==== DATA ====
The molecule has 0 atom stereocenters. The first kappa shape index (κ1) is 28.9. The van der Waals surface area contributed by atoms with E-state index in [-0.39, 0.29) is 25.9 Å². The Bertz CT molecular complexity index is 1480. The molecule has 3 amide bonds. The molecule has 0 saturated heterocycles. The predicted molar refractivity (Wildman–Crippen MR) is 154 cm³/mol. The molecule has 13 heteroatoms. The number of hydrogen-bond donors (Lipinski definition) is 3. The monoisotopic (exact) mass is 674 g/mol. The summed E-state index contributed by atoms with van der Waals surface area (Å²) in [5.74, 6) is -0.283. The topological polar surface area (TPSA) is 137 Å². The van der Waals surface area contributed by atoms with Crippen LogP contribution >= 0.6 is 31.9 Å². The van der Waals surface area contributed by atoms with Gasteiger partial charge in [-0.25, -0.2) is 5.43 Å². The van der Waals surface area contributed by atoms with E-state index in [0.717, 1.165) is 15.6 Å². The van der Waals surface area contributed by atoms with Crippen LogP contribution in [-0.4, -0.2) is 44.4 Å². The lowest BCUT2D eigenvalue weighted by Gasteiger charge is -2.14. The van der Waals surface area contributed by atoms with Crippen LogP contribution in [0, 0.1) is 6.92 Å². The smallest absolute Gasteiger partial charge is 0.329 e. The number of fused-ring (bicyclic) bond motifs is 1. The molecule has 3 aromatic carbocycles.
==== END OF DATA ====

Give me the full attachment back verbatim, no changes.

The molecule has 0 atom stereocenters. The first kappa shape index (κ1) is 28.9. The van der Waals surface area contributed by atoms with E-state index in [-0.39, 0.29) is 25.9 Å². The Bertz CT molecular complexity index is 1480. The molecule has 3 amide bonds. The molecule has 0 saturated heterocycles. The predicted molar refractivity (Wildman–Crippen MR) is 154 cm³/mol. The molecule has 13 heteroatoms. The number of hydrogen-bond donors (Lipinski definition) is 3. The monoisotopic (exact) mass is 674 g/mol. The summed E-state index contributed by atoms with van der Waals surface area (Å²) in [5.74, 6) is -0.283. The topological polar surface area (TPSA) is 137 Å². The van der Waals surface area contributed by atoms with Crippen LogP contribution >= 0.6 is 31.9 Å². The van der Waals surface area contributed by atoms with Gasteiger partial charge in [-0.25, -0.2) is 5.43 Å². The van der Waals surface area contributed by atoms with E-state index in [0.717, 1.165) is 15.6 Å². The van der Waals surface area contributed by atoms with Crippen LogP contribution in [-0.4, -0.2) is 44.4 Å². The lowest BCUT2D eigenvalue weighted by Gasteiger charge is -2.14. The van der Waals surface area contributed by atoms with Crippen LogP contribution in [0, 0.1) is 6.92 Å². The smallest absolute Gasteiger partial charge is 0.329 e. The number of fused-ring (bicyclic) bond motifs is 1. The molecule has 3 aromatic carbocycles.